This little rant is of course based on the assumption that the grotesque wealth that has, in recent history, accompanied success in music or acting or writing is in any way desirable.
Pirating is wrong, but […] maybe the artists need to perform more. Those “used to be musicians” might still be if they’d got out of the studio and into the pubs and clubs like their predecessors did.
So music will once again be about artists performing live, instead of corporate fatcats presiding over billion dollar industries.
What a tragedy.
Most of the people you are talking about and their businesses, those in the creative industries, willingly use and exploit the free internet to give a wider audience a taste of what they are about and to use its capacity as free advertising for their events. The bonus of this is that live events which had been dying have now been invigorated.
[Musical artists must] do what most musicians have always done, flip burgers during the week and live for the gigs on Friday and Saturday night.
… [U]nregulated web will lead to musos having to play guitar solo on street corners for thrown coins. can’t see anything wrong there.
If you create something outstanding and expect to live off the work for the rest of your life, and your family for 70 years after your death, then you must charge a sufficient amount to invest the proceeds and live off the investment income.
Otherwise you need to continually produce new works, or perform existing works.
We did not have more than a few minutes to test our impression of artist-envy in a search engine trawl. Two results – not enough to prove anything, but admirably frank, and revealing:
From a post titled ‘Why we are insanely jealous of artists’ on Jason Kallsen’s Vinethinking blog:
At a certain point, usually in our youth … we stand alone in front of the mirror with thumb raised and sing along to a song that is pounding out of the stereo. And during our dream sequence, we see thousands of screaming fans before us, cheering us on. Yes, deep down, at some point, we all want to be that person.
We love artists, and we are jealous of them for two reasons: they live their life doing what they want to do without permission or apology, and their career creates legacy projects naturally. [his bold type]
From Momus’s click opera blog:
I’m jealous of artists especially when a shiny new copy of ARTFORUM arrives. I flick through the pages looking at the ads.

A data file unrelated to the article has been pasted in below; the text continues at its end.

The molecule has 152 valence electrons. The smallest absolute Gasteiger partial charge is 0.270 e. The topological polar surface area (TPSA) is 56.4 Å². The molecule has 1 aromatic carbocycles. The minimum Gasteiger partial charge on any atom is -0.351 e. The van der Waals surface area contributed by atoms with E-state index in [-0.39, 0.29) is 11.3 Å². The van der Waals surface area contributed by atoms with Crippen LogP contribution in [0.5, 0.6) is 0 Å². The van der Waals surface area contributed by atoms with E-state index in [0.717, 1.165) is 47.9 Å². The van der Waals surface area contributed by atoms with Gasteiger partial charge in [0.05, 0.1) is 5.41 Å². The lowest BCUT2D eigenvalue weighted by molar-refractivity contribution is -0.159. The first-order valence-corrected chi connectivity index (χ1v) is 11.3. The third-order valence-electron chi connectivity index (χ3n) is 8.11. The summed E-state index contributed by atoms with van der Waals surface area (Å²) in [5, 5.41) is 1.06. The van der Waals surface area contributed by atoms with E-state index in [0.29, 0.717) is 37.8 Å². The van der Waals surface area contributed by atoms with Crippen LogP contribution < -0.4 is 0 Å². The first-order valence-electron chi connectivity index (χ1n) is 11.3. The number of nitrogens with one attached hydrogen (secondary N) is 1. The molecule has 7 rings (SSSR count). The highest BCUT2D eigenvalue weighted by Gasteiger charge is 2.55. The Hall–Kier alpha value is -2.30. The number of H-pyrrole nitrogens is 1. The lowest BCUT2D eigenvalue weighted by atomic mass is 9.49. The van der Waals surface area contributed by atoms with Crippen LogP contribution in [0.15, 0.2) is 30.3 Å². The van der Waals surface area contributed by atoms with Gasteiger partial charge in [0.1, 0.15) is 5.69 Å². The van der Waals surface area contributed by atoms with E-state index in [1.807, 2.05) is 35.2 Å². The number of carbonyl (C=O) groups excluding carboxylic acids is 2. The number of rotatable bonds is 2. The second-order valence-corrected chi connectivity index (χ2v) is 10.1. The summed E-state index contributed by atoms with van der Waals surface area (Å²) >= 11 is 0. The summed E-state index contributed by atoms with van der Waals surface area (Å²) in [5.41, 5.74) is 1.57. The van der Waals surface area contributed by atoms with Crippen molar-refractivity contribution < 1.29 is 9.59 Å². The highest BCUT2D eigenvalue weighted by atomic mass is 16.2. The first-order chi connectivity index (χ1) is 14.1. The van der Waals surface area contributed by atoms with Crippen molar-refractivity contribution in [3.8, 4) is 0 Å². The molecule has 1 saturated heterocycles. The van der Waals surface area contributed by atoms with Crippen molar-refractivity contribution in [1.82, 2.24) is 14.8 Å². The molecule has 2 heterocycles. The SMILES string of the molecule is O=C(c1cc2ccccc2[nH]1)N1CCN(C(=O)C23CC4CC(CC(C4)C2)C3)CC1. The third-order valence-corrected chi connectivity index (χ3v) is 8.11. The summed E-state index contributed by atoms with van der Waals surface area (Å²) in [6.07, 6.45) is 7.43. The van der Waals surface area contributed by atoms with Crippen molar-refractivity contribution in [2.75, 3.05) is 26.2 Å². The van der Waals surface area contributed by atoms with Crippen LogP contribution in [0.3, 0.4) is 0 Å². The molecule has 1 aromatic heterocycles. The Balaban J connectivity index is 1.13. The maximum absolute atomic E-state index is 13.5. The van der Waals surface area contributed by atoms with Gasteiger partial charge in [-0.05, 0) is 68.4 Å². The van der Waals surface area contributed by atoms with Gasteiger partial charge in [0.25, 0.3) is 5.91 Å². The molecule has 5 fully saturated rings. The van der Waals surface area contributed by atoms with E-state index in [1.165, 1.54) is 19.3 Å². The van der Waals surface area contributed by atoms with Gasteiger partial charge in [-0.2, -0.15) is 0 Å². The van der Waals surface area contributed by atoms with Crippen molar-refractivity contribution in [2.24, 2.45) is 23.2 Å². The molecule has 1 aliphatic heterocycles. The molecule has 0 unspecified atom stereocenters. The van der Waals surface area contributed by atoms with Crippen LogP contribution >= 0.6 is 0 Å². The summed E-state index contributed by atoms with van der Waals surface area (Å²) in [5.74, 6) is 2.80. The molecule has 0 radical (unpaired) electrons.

It’s important to be jealous, without rejecting. Jealous and full of desire.
I’m jealous of the super-elite art tribe who ride the global flow from one biennial to the next.
And I’m ultimately jealous of the fact that our society has evolved to such a level that we indulge people as if they were children, and let them act out the whims and games of children in public, and pay them for it. It seems that being an artist — in the West, or in China — is the ultimate evolutionary point of the individual. Perhaps it’s a point we’ll recede from as times get tougher later this century, but a world without these selfish, clever, silly children isn’t a better one.
Jason Kallsen points the way to the right solution – which is most definitely not to deprive artists of copyright:
[W]e can all live fuller lives than we probably do. Even if you are chained to a desk (for now) find an outlet that allows you to creatively do whatever the hell you want to do. A painting class, doing more personal writing, visiting museums more often, taking the camera around town on a daily mission to make one great photo, etc.
It is only a small leap from there to the reason why this post-Gutenberg blog was started last September – to campaign for changing the ownership structure of media to let members of the audience become co-owners, and give them the chance to perform and publish themselves. See, for instance: ‘Co-owning media is on the horizon …‘.